Nathaniel Hawthorne’s The Scarlet Letter makes use of Biblical allusions to deepen its treatment of the moral superiority of Hester Prynne. Write an essay that explains how familiarity with the parable of the ‘pearl of great price’ from the book of Matthew helps the reader understand the overall meaning of Hawthorne’s novel. Highlight your thesis and claims in yellow. Staple your notes to the back of the essay.
In the Book of Matthew, Jesus redefines many ordinances set out by God and speaks to the people mainly in parables, which is a story heavy in comparisons/analogies to teach a moral truth. Jesus’ reasoning is that man “shall indeed hear but never understand.” (Book of Matthew, 13:14) Hawthorn utilizes many biblical allusions in his novel, The Scarlet Letter. The parable of the “pearl of great price” (Book of Matthew, 13:45-46) has an immense correlation with the principles and meaning of The Scarlet Letter. The “pearl of great price” refers to a merchant who sold all he had for a perfect pearl. The Scarlet Letter, by Nathaniel Hawthorne, is about a young woman named Hester Prynne. After losing her husband in a shipwreck two years prior, she commits adultery and conceives a baby, named Pearl. A part of her punishment forced her to wear a scarlet A, which signifies adultery, on her breast for the rest of her life, causing her to be a social pariah. The overall theme of The Scarlet Letter is enhanced by the meaning behind the parable of the pearl of great price, as Hester Prynne, Reverend Arthur Dimmesdale and Dr. Robert Chillingworth each have their own symbolic pearl that each pay all they have for.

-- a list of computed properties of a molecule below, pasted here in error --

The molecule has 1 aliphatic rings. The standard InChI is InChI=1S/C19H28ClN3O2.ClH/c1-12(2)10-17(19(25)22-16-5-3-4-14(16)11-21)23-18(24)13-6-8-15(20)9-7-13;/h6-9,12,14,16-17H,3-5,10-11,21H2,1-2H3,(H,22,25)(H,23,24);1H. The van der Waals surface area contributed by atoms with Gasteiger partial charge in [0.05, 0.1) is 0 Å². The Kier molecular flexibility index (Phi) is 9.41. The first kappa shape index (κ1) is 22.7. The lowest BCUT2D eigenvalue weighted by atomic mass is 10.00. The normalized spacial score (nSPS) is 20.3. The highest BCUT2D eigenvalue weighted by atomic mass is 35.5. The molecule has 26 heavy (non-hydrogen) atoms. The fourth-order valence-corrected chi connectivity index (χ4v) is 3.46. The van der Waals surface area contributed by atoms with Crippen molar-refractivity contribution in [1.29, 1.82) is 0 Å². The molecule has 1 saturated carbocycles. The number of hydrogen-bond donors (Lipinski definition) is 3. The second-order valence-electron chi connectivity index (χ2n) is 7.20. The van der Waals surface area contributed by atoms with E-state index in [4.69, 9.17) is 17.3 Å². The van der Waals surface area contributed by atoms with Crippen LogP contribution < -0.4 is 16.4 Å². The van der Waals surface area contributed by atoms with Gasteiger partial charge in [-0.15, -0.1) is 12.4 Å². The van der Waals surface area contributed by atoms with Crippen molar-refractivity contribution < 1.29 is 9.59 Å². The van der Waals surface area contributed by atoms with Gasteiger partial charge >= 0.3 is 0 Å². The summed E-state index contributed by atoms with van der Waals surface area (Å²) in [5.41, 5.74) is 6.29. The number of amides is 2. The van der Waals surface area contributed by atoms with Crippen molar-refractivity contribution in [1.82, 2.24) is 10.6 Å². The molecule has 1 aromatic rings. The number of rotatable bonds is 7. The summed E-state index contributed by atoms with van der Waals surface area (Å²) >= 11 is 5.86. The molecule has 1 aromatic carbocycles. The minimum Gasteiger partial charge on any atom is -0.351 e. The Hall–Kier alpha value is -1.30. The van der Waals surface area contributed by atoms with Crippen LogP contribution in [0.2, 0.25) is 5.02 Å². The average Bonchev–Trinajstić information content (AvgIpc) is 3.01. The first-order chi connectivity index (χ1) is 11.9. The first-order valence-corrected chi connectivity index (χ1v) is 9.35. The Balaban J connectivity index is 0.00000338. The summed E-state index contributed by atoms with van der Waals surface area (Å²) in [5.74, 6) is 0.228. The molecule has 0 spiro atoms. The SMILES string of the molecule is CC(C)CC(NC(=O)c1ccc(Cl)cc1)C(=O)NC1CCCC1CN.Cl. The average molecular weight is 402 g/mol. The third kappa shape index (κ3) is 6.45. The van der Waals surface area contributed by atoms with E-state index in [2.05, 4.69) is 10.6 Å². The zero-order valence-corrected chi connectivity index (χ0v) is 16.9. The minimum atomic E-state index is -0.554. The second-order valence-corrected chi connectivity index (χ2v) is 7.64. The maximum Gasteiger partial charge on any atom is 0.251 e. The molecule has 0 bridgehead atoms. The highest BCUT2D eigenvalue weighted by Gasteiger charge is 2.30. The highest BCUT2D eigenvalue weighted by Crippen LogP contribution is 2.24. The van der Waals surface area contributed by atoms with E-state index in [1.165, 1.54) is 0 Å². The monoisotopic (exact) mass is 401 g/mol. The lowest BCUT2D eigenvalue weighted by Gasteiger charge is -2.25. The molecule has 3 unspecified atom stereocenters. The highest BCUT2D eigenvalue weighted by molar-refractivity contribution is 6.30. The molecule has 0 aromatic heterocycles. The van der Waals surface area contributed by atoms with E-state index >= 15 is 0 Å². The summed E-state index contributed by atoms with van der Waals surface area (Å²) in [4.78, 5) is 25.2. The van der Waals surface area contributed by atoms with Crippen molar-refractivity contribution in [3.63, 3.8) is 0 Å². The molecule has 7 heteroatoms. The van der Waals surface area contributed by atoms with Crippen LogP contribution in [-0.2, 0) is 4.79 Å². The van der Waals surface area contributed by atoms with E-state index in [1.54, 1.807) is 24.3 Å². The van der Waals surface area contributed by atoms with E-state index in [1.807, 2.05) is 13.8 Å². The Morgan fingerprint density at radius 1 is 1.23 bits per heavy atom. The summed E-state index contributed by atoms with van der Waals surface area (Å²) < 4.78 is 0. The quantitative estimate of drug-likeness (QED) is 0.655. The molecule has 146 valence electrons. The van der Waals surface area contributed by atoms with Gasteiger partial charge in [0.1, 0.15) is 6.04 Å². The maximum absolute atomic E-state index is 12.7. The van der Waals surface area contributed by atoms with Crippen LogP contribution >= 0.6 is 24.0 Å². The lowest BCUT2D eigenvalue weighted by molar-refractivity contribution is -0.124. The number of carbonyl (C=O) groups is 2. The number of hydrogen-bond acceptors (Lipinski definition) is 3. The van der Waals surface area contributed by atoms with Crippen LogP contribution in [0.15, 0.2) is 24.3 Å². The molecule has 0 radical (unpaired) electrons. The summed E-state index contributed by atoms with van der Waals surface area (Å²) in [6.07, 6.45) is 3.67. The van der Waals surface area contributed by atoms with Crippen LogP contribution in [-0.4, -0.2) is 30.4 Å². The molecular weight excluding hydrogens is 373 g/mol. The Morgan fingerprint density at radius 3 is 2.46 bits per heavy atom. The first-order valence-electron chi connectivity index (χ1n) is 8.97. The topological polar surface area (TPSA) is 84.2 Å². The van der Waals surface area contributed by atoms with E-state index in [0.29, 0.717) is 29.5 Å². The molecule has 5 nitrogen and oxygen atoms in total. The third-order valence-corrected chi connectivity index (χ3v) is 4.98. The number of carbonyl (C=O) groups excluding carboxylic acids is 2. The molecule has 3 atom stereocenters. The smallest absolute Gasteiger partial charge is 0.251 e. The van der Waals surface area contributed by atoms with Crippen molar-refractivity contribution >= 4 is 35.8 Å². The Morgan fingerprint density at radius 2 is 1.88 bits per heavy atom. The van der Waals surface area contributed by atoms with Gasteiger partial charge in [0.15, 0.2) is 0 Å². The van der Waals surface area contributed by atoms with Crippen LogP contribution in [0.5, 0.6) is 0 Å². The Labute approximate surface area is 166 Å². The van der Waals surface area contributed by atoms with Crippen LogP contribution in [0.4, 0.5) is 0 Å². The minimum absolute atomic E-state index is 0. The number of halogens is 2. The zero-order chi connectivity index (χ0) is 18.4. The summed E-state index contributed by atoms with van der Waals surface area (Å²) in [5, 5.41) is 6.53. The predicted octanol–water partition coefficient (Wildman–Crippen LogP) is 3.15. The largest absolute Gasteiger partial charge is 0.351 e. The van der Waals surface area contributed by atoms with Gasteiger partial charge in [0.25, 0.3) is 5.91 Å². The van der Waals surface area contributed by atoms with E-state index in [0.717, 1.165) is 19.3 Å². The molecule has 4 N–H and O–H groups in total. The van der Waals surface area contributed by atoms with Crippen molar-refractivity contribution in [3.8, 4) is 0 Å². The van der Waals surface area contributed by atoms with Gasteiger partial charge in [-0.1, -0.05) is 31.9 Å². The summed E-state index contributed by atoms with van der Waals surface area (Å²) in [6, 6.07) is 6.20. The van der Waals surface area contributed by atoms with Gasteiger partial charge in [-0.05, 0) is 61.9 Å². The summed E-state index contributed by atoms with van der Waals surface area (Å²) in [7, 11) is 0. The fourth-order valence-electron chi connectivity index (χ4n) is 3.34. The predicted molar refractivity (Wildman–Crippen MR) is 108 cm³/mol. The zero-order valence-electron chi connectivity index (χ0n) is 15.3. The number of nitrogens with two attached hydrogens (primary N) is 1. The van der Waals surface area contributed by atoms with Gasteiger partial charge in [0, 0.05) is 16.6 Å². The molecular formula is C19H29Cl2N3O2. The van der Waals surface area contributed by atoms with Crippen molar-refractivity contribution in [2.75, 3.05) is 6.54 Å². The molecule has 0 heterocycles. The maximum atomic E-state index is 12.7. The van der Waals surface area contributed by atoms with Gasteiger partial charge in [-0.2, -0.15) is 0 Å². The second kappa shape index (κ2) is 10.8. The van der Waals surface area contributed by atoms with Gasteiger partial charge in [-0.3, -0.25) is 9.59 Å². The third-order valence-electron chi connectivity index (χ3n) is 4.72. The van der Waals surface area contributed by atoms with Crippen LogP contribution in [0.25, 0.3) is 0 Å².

Hester’s daughter, Pearl, is her symbolic pearl t...
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...” (Hawthorn, pg 153) Hester even thought she saw “a glare of red light” in his eyes, symbolising the devil.
Religion plays a huge part in Hawthorne 's novel, the Scarlet Letter, as it was founded on Puritan principles. So, when Hester Prynne committed adultery, it affected many people. Specifically, Hester Prynne, Rev. Arthur Dimmesdale, and Dr. Robert Chillingworth were adversely affected. The application of the parable of “the pearl of great price” provides clear insight into the minds of these three characters. As the merchant sold all he had for a great pearl, these three colonists all had their symbolic pearls they paid an immense price for; Hester paid her reputation and position in society for her child, Pearl; Reverend Dimmesdale paid his health for his faith and position in the clergy; Dr. Chillingworth paid his sanity and personality for his pride.
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